I love the quote by Jaron Lanier; I will be following up on that link.🙂

  20. #24 by Laurie A Will on September 23, 2013 - 8:03 pm

    Authenticity is the key. Some have lost me because I felt they were being shocking just to draw attention to themselves. And some I’ve stayed with because I felt that their shocking behavior or behavior that was “was out of the norm” was part of their personality or their brand. So, I can forgive an authentic “shocking behavior.” I’ve never been a Miley fan, but if I had been, I wouldn’t be now. I didn’t find her behavior shocking, but in poor taste and disappointing. I felt she was trying to shock the world to get free publicity. And I think it will be interesting to see how this plays out for her.

  21. #25 by Kessie Carroll on September 23, 2013 - 8:39 pm

    I’ve been on the internet, writing fanfics and stuff, since I was a teen. So I do have a brand, I just hadn’t realized it. I’ve recently gone back to that crowd with helpful craft articles, free sketches, that sort of thing, to court my old fans. It’s made them very happy.

    Since my books aren’t all that far removed from the fanfics I was writing (I think I have all the magic, adventure, multiple worlds and all–the only thing I haven’t added in are robots, because those are for later in the series, heh), I think I can get my fanfic fans interested. Just plugging away and being friendly. And getting people to talk about themselves. People LOVE that.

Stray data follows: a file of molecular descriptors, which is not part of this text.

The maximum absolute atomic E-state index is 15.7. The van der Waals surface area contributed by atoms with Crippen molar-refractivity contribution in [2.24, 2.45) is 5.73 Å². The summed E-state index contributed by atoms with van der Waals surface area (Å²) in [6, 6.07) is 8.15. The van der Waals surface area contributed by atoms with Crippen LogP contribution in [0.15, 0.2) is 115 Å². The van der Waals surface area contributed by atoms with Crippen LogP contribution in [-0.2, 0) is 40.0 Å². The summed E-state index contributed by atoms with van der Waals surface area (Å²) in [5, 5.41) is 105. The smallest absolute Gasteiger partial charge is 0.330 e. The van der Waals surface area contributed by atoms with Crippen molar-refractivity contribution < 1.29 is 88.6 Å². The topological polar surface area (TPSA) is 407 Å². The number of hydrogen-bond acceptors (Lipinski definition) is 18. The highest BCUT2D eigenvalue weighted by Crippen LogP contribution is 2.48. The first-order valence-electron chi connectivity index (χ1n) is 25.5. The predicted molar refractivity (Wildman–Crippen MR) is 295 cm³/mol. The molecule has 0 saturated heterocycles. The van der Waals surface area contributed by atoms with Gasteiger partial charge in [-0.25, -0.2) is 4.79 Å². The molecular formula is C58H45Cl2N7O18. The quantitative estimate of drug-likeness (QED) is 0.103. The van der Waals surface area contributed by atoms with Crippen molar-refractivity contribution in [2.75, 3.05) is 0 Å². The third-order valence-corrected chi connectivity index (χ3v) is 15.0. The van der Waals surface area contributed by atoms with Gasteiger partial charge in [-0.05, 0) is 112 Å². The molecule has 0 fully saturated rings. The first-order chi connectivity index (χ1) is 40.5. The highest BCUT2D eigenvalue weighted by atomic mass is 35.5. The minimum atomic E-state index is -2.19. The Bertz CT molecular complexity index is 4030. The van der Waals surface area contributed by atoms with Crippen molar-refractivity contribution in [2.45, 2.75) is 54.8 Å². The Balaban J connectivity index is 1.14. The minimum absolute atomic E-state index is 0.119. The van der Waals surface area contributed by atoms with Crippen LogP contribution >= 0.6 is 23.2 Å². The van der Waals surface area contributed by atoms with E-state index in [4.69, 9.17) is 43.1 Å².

22. #26 by Widdershins on September 23, 2013 - 10:43 pm

    AS I’ve grown older, I find I’m drawn less to the ‘shocking’ and more to the ‘authentic’. Perhaps that does simply come with the decades. Which doesn’t mean that I can’t enjoy the shocking, if it’s done well.

  23. #27 by danielocceno on September 23, 2013 - 11:01 pm

    Home Depot is not a stage and the customers shopping at Home Depot did not pay admission to be entertained.

    • #28 by Author Kristen Lamb on September 24, 2013 - 7:53 am

      I counter with the VMA is not a strip club and people didn’t watch to be horrified. And the meme is a joke😉.

      • #29 by danielocceno on September 24, 2013 - 7:22 pm

        I will assume that VMA is Video Music Awards. I have never been to a strip club so I guess that I missed something. Just because I was told college senior ladies I knew stripped to pay for tuition does not mean I frequented the establishment. I asked to go however. The studs did not want to bring me. I did not even know where it was, the joint. But VMA is all about entertainment. Home Depot, do the counter sales ladies and the employees even sing like at Sirloin Stockade when a customer has a birthday celebration at the restaurant?